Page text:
One giant leap for science

3rd August 2001 at 01:00
If it's true that a butterfly fluttering its wings in the Brazilian jungle can result in a hurricane in the north Atlantic, will hundreds of thousands of children jumping at the same time in Britain cause an earthquake in China?

If such a catastrophe does result from the stunt to launch Science Year on September 7, Nigel Paine will be in big trouble. No insurance company has been prepared to provide cover for the Giant Jump, which aims to get a million young people to jump simultaneously.

The idea is not just to publicise Science Year, says Professor Paine, its director. Seismologists will measure the vibrations and students can use the data in experiments. The Science Year team is confident the jump will have an effect: earlier this year, the jumps of 250 Year 7 students at Plumstead Manor school in Greenwich, south London, registered on seismic equipment. The hope is that the jump will set a new world record.

The aim of the pound;20 million, year-long campaign is to change young people's attitude to science. "We want to achieve a permanent change in the uptake of science beyond the end of school," says Professor Paine.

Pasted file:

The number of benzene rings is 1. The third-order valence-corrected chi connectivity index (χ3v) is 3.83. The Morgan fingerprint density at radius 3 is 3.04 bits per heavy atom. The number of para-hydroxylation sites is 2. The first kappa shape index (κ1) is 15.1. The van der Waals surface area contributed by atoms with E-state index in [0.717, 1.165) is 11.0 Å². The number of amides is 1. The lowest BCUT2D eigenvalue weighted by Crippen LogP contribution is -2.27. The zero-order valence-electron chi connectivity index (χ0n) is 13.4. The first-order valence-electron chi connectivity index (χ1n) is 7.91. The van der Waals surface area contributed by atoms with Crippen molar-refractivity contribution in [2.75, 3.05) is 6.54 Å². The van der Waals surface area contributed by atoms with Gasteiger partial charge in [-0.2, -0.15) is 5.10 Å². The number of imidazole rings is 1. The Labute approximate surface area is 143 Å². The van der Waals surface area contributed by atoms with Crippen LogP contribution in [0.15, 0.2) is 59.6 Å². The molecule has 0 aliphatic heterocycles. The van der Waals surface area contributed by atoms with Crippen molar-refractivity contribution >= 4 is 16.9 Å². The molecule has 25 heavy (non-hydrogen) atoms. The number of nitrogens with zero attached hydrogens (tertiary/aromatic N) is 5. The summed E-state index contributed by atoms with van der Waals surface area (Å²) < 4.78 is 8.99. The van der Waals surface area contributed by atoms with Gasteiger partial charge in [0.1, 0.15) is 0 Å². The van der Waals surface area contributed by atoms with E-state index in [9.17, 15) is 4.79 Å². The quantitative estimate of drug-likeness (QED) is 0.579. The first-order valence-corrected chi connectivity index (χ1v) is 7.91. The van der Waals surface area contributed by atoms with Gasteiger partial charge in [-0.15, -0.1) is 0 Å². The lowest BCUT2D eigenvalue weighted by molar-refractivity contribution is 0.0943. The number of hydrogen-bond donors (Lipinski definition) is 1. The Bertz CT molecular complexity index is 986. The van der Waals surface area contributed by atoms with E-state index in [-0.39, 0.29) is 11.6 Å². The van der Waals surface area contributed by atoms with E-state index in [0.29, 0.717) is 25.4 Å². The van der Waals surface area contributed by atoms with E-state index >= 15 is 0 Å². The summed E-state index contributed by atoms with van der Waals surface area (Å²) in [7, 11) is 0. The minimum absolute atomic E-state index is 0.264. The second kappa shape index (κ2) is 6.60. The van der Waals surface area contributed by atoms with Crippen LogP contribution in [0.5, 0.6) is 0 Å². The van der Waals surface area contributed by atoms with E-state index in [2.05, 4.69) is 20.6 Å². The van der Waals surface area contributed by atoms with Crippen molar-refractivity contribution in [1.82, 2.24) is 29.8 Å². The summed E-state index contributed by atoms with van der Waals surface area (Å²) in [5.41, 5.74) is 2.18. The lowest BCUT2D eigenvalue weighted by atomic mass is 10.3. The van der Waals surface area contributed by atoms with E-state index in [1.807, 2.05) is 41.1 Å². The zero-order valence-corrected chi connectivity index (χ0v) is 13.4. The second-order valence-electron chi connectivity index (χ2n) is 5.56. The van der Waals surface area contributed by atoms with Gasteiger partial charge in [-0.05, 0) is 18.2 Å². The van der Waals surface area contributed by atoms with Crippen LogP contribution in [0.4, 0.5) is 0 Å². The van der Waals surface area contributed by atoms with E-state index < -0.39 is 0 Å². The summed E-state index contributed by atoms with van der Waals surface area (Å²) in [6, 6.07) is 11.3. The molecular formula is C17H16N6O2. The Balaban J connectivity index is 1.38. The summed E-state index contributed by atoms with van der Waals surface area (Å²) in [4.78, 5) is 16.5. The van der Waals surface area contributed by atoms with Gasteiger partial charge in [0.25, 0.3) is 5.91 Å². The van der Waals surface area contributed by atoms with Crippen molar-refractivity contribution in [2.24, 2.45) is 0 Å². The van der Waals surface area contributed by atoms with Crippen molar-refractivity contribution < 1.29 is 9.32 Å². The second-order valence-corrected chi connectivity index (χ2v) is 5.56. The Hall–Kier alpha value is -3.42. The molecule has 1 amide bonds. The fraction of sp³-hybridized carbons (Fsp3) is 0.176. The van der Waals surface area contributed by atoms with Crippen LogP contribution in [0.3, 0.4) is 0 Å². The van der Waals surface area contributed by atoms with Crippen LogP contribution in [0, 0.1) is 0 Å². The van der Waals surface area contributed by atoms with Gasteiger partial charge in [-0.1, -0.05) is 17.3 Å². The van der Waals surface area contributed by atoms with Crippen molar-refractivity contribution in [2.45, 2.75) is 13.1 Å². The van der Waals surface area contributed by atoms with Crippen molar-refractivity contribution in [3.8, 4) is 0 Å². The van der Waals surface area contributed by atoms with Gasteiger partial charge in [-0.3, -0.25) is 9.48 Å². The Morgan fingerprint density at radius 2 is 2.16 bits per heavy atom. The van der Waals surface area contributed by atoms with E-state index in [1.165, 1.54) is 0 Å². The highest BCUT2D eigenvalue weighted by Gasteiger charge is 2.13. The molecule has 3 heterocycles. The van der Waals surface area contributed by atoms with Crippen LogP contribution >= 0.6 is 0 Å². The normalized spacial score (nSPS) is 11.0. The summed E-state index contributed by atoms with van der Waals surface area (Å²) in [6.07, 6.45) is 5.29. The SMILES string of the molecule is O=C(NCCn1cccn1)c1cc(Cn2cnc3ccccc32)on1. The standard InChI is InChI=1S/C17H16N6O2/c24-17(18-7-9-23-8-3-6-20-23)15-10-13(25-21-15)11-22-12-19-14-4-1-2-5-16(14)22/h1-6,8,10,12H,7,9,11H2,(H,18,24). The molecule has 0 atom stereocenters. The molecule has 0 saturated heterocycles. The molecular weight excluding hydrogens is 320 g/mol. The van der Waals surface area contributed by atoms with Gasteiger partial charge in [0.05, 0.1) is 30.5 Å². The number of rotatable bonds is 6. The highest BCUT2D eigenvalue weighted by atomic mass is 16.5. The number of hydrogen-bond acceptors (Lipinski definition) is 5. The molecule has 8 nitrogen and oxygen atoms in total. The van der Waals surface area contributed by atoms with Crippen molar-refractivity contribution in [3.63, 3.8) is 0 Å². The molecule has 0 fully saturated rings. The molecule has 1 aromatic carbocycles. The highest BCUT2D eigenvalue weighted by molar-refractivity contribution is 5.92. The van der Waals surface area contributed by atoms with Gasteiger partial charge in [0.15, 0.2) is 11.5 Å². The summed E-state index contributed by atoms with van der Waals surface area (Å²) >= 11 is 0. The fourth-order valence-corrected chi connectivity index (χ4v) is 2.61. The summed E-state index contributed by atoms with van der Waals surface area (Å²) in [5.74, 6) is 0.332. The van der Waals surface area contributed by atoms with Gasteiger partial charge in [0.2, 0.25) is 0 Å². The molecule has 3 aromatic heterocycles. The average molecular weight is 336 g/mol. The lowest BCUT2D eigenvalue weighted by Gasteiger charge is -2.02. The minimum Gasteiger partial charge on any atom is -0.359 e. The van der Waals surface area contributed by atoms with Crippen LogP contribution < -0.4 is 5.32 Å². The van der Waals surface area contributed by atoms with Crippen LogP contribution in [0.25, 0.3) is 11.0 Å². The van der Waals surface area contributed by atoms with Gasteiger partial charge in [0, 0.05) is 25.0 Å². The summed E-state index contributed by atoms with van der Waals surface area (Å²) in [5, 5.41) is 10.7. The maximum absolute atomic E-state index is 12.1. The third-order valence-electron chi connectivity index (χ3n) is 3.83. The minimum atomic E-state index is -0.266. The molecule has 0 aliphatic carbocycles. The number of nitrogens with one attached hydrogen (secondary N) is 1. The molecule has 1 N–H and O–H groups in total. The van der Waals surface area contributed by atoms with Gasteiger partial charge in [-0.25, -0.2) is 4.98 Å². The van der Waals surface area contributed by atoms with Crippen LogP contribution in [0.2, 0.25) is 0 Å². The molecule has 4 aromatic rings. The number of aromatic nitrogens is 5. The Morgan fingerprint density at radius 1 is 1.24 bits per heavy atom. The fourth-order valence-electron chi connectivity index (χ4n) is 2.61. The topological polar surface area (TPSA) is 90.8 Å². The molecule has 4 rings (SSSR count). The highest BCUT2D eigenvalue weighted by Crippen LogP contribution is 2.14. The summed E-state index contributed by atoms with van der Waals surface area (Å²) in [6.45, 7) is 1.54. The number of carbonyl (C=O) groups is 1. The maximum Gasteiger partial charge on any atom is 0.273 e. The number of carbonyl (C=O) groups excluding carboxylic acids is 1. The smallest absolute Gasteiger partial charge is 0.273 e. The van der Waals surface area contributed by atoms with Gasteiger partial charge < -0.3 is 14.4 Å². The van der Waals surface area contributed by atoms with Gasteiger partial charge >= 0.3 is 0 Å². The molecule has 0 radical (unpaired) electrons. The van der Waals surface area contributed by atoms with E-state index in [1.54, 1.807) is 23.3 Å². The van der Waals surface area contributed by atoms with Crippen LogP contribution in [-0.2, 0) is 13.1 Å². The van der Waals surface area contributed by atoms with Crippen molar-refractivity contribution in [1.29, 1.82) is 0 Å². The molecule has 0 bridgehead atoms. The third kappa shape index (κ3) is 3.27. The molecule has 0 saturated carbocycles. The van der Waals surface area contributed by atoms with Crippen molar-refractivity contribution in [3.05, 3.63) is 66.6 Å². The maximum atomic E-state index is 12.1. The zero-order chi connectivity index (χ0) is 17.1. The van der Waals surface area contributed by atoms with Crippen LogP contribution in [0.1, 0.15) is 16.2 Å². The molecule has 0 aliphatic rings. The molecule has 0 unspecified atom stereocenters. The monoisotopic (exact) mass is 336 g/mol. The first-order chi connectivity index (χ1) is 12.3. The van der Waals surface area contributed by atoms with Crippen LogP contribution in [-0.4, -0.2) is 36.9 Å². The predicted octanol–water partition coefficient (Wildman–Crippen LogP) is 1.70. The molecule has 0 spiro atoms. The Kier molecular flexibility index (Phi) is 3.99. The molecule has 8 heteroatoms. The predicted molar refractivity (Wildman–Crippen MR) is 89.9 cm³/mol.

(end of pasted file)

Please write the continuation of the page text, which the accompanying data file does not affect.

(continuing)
But he believes that will not happen without better careers advice. "Children are not aware that a science or technology background opens up a new world to them." Eighty per cent give up on science at 14.

As part of the drive, the Department of Trade and Industry's science ambassadors programme will link science graduates and schools.

Resources and links to other relevant material will be added to the year's website at www.scienceyear.com where schools can also register for the Giant Jump

Subscribe to get access to the content on this page.

If you are already a Tes/ Tes Scotland subscriber please log in with your username or email address to get full access to our back issues, CPD library and membership plus page.

Not a subscriber? Find out more about our subscription offers.
Subscribe now
Existing subscriber?
Enter subscription number

Comments

The guide by your side – ensuring you are always up to date with the latest in education.

Get Tes magazine online and delivered to your door. Stay up to date with the latest research, teacher innovation and insight, plus classroom tips and techniques with a Tes magazine subscription.
With a Tes magazine subscription you get exclusive access to our CPD library. Including our New Teachers’ special for NQTS, Ed Tech, How to Get a Job, Trip Planner, Ed Biz Special and all Tes back issues.

Subscribe now